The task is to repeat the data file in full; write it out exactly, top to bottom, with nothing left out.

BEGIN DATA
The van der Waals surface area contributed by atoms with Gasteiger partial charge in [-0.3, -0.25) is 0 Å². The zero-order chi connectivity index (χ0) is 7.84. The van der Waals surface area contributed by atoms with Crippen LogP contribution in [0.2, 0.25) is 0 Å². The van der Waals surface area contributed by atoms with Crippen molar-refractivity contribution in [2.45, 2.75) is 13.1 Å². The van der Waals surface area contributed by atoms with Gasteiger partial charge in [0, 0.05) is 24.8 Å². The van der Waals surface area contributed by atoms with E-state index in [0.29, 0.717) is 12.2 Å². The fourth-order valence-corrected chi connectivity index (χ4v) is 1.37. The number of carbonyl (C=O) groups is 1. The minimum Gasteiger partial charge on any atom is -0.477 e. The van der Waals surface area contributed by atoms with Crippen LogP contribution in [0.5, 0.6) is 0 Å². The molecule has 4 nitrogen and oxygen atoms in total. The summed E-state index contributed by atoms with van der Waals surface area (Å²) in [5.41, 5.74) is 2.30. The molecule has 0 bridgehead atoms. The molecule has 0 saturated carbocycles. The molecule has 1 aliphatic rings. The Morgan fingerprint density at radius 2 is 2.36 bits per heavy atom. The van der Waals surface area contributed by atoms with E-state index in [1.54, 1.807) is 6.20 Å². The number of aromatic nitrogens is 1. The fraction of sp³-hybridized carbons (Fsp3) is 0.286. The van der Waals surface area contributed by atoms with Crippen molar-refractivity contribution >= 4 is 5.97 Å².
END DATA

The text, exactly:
The van der Waals surface area contributed by atoms with Gasteiger partial charge in [-0.3, -0.25) is 0 Å². The zero-order chi connectivity index (χ0) is 7.84. The van der Waals surface area contributed by atoms with Crippen LogP contribution in [0.2, 0.25) is 0 Å². The van der Waals surface area contributed by atoms with Crippen molar-refractivity contribution in [2.45, 2.75) is 13.1 Å². The van der Waals surface area contributed by atoms with Gasteiger partial charge in [0, 0.05) is 24.8 Å². The van der Waals surface area contributed by atoms with E-state index in [0.29, 0.717) is 12.2 Å². The fourth-order valence-corrected chi connectivity index (χ4v) is 1.37. The number of carbonyl (C=O) groups is 1. The minimum Gasteiger partial charge on any atom is -0.477 e. The van der Waals surface area contributed by atoms with Crippen LogP contribution in [0.5, 0.6) is 0 Å². The molecule has 4 nitrogen and oxygen atoms in total. The summed E-state index contributed by atoms with van der Waals surface area (Å²) in [5.41, 5.74) is 2.30. The molecule has 0 bridgehead atoms. The molecule has 0 saturated carbocycles. The molecule has 1 aliphatic rings. The Morgan fingerprint density at radius 2 is 2.36 bits per heavy atom. The van der Waals surface area contributed by atoms with E-state index in [1.54, 1.807) is 6.20 Å². The number of aromatic nitrogens is 1. The fraction of sp³-hybridized carbons (Fsp3) is 0.286. The van der Waals surface area contributed by atoms with Crippen molar-refractivity contribution >= 4 is 5.97 Å².